The spooky reality of air pollution on public health
Halloween is a scary time of year, but one thing that has frightening consequences all year round is air pollution. Air pollution is detrimental to public health.
While Halloween typically conjures images of ghosts, ghouls, and things that go bump in the night, we invite you to delve into a different kind of spookiness – the eerie world of air pollution and its frightening consequences. In this blog, we’ll unearth the chilling, spine-tingling, and downright hair-raising facts about air pollution that will leave you terrified.
Ghosts in the air: the invisible pollutants
The air is filled with invisible pollutants that invisibly haunt us, with transport being the highest contributor.
Particulate Matter (PM) is tiny particles that come from vehicle exhausts, industrial processes, and natural sources. PM can reach deep into our lungs, causing respiratory issues and even heart problems.
Nitrogen Oxides (NOx) are emitted from vehicle engines and combustion processes. High levels of NOx combined with PM are associated with poor air quality.
These particles float in the air and enter our bodies when we breathe, meaning they impact on our health. In particular, they affect already vulnerable individuals, especially those with existing lung conditions and children whose lungs are still developing and are more easily damaged. Having a lung condition makes you more susceptible to harm from toxic air.
Monstrous effects on health
Air pollution costs the Scottish economy £1.1bn per year in days lost at work and costs to the NHS1 and is in part attributable to cutting short over 2,700 lives a year in Scotland.2
Air pollution is causing more people to develop lung conditions like asthma and lung cancer and worsening existing ones, with 51% of people in Scotland reporting that air pollution triggers their lung condition.3
With 1 in 5 Scots developing a lung condition like asthma and chronic obstructive pulmonary disease (COPD) in their lifetime, for them, air pollution can trigger life-threatening asthma attacks and exacerbate people’s symptoms.4
Since 2016, hospital admissions for lung disease have risen at three times the rate of all admissions generally4 which indicates that the rise in air pollution is linked to the rise in the number of people suffering from lung diseases. In Scotland, around 368,000 people receive treatment for asthma; 296,000 adults, and 71,000 children.5
Rates of lung disease are often higher in disadvantaged communities. Someone from the most deprived section of society is 2.5x more likely to have COPD, and nearly twice as likely to develop lung cancer as someone from the least deprived section of society.6
But it’s not just the lungs that are affected by air pollution; once Particulate Matter (PM) is in your body and your bloodstream, it can affect other areas of your body as well.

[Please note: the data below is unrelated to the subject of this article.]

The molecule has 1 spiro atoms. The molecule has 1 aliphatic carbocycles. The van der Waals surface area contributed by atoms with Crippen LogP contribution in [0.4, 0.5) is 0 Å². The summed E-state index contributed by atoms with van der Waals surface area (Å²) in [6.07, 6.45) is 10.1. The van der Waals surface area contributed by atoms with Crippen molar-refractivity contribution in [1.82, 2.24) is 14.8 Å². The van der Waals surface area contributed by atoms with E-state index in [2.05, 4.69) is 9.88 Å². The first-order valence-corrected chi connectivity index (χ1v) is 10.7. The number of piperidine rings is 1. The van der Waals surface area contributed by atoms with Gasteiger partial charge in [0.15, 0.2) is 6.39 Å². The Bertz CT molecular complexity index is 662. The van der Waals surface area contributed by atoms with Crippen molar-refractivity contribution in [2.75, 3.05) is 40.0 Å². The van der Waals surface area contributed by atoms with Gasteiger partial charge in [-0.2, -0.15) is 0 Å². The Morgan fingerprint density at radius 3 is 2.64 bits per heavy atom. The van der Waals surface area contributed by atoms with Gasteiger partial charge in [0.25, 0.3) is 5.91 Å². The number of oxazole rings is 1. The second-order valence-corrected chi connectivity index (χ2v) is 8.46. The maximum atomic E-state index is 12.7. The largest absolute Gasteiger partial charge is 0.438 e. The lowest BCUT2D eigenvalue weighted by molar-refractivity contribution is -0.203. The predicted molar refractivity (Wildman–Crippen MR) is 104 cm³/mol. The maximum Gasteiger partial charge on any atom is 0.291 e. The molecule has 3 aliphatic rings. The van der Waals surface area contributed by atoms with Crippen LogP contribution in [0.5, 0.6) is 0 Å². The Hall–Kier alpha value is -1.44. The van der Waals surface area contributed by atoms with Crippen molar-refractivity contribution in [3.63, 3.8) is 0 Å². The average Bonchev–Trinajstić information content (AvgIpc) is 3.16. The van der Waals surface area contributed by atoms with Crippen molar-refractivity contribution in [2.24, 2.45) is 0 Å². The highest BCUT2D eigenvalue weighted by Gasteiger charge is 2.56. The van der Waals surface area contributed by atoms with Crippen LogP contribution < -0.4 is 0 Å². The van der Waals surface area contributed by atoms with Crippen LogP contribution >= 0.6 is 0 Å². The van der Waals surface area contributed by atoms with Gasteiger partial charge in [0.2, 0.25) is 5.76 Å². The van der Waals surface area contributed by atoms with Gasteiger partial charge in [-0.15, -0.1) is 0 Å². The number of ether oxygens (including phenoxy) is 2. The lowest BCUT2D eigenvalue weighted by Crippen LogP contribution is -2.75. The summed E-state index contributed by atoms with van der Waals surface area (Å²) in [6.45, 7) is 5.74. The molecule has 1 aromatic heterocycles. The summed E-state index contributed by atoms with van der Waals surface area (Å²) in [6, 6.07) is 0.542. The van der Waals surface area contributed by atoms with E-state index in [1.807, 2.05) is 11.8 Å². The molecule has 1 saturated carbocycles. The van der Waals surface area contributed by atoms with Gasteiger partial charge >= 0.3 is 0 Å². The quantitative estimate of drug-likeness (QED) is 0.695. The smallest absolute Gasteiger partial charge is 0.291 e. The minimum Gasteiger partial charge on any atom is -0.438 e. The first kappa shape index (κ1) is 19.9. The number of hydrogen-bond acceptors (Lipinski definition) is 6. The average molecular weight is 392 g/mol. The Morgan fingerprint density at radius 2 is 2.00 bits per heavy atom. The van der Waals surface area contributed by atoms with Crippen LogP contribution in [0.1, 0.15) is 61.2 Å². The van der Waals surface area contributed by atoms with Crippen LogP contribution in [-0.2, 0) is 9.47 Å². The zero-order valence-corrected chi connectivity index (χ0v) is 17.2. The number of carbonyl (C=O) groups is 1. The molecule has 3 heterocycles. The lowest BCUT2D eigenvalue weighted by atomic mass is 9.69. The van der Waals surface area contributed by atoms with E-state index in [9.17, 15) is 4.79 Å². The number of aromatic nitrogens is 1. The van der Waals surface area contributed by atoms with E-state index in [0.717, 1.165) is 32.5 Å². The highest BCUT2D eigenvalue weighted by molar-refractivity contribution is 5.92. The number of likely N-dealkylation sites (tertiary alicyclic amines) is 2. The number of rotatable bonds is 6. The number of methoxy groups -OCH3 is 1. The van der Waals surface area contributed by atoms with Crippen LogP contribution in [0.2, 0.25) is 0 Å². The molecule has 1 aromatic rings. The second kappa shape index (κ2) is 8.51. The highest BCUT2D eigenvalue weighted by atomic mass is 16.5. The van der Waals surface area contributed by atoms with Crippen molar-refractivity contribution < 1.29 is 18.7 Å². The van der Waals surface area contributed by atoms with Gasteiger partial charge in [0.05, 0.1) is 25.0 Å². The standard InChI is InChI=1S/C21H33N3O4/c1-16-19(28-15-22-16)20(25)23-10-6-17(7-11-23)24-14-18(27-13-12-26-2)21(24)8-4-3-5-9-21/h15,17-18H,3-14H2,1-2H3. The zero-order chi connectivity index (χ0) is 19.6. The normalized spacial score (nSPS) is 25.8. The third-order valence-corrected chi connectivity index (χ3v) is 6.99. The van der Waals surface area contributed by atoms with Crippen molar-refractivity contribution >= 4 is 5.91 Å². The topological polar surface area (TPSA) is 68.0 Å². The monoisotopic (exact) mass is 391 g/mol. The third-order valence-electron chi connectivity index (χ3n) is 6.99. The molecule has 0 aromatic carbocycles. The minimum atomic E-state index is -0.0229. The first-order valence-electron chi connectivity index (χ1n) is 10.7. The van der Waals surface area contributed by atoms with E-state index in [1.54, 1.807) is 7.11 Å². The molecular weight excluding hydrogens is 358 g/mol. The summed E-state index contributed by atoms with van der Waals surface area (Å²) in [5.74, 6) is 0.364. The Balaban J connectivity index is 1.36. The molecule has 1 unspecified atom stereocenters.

Air pollution can also lead to heart attacks, strokes, and high blood pressure. Long-term exposure can increase the risk of heart disease. Exposure to PM can damage blood vessels and cause them to become narrower, making it more difficult for your blood to flow freely, making your blood more likely to clot, and increasing your blood pressure because your heart is pumping faster to move the blood that can’t flow properly.7
If PM gets into your brain, it has been proven to affect your mental health and increase the risk of dementia and lead to a general decline in mental ability.8 Being exposed to air pollution is linked to mental health conditions such as depression and anxiety, which can lead to a poorer quality of life for sufferers.9
The phantom of climate change
Air pollution is not just a threat to human health; it's also a main driver of climate change. PM and NOx contribute to the warming of the planet, and air pollution plays a role in this sinister process.
Reducing air pollution can help combat climate change by lowering harmful pollutants in the air.
Climate change is having a huge effect on the planet and everyone must play their part in order to reduce the very real threat.
The curse of inaction
There are many ways people can help to reduce air pollution and everyone should look to make changes to their everyday lives in order to make a difference.
In terms of transport, thinking more about how to travel more sustainably is key. Choosing to walk, wheel, cycle, or use public transport as much as possible helps to reduce vehicle emissions and will reduce the numbers of vehicles on the road.
Low Emission Zones (LEZs) are key to helping to improve air quality in Scotland’s major cities. They are in place in Aberdeen, Dundee, Edinburgh and Glasgow and play a vital role in improving air quality by setting an environmental limit on certain city roads, and restricting access for the most polluting vehicles.
If Scotland’s air quality continues to get worse, it will put more people’s health at risk and potentially make things even worse for those who are already suffering with various health issues.
The spooky reality of air pollution on public health and the environment is a chilling reminder of the urgent need for us all to action. By embracing vital changes to the way we live and travel we can banish these ghosts and ghouls from our air, protect our health, and work towards a brighter, less frightening future. This Halloween let's choose treats over the trick of air pollution.
3 Asthma + Lung UK’s 2023 Life with a Lung Condition survey